This feature is designed to spark your interest in researching the world of capoeira's vocabulary, history, and philosophy.

Our Capoeira Wiki-Word series invites you to research the word of the week and post your definition(s) and translations. At the end of each week, the entries will be reviewed and then summarized into a translation and a definition of the Capoeira Wiki-Word of the week.

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This week's Capoeira Wiki-Word is:


Corpo Fechado



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"Corpo Fechado" literally translates from Portuguese to English...   It means closed body.

It stems from Afro-Brazilian religions like candomblé. 

In a literal and capoeira sense, corpo fechado is what we learn early on in the ginga, and then with our defenses.  The idea is that the limbs protect the vital organs and head. 

As is often the case, there is a bit more to the story, and here we see a simple and effective description below.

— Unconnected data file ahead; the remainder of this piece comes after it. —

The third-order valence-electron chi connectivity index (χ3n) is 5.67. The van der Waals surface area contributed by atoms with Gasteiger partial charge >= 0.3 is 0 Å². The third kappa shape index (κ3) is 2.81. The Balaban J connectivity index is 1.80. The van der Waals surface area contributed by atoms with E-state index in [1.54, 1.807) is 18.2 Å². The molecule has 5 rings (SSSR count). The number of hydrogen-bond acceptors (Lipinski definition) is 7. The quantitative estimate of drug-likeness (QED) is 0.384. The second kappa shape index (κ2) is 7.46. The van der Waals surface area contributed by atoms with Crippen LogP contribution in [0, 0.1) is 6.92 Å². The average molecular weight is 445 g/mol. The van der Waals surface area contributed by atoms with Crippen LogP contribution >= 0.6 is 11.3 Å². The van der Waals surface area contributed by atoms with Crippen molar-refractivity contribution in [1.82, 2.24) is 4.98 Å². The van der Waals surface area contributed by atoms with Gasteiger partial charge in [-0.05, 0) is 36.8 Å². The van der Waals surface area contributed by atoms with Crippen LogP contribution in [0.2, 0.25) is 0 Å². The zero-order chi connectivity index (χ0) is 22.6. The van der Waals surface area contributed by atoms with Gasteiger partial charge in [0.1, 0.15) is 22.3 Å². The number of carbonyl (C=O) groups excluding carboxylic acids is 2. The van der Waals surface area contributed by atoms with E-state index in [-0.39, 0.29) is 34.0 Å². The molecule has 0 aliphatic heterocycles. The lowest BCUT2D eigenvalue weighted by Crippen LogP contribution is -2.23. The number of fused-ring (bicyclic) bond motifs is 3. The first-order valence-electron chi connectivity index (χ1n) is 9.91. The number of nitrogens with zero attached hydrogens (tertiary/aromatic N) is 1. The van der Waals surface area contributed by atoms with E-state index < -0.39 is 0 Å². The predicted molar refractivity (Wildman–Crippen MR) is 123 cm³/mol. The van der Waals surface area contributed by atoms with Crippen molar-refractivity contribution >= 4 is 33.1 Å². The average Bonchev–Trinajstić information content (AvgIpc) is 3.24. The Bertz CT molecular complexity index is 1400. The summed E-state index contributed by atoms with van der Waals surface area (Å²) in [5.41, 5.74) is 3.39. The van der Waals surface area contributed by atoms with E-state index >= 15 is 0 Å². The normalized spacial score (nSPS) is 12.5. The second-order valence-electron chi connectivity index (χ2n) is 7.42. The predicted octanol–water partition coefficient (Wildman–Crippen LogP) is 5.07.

From Angoleiro's Blog...

Corpo Fechado – in Life

Corpo Fechado does also have a very religious connotation. In Afrobrazilian practises achieving Corpo Fechado is possible through specific rituals and by wearing amulets. Having a Corpo Fechado means being invulnerable against all kinds of physical attacks. If it’s knives or bullets. The most favourite person to have had a Corpo Fechado was the Capoeira legend Besouro Manganga. Manoel Henrique Pereira (1897-1924) was a legendary Capoeirista and criminal in Santo Amaro, Bahia. He was known and loved by the folks for his fights with the police. In times of danger he would transform into a beetle and vanish from the place. He was also known to be invulnerable – or only vulnerable by an enchanted wooden dagger (made of the Tucum-tree), which was the reason for his death in 1927.

But the Corpo Fechado does exist outside of Capoeira as well. As I said, it is part of Afrobrazilian culture.

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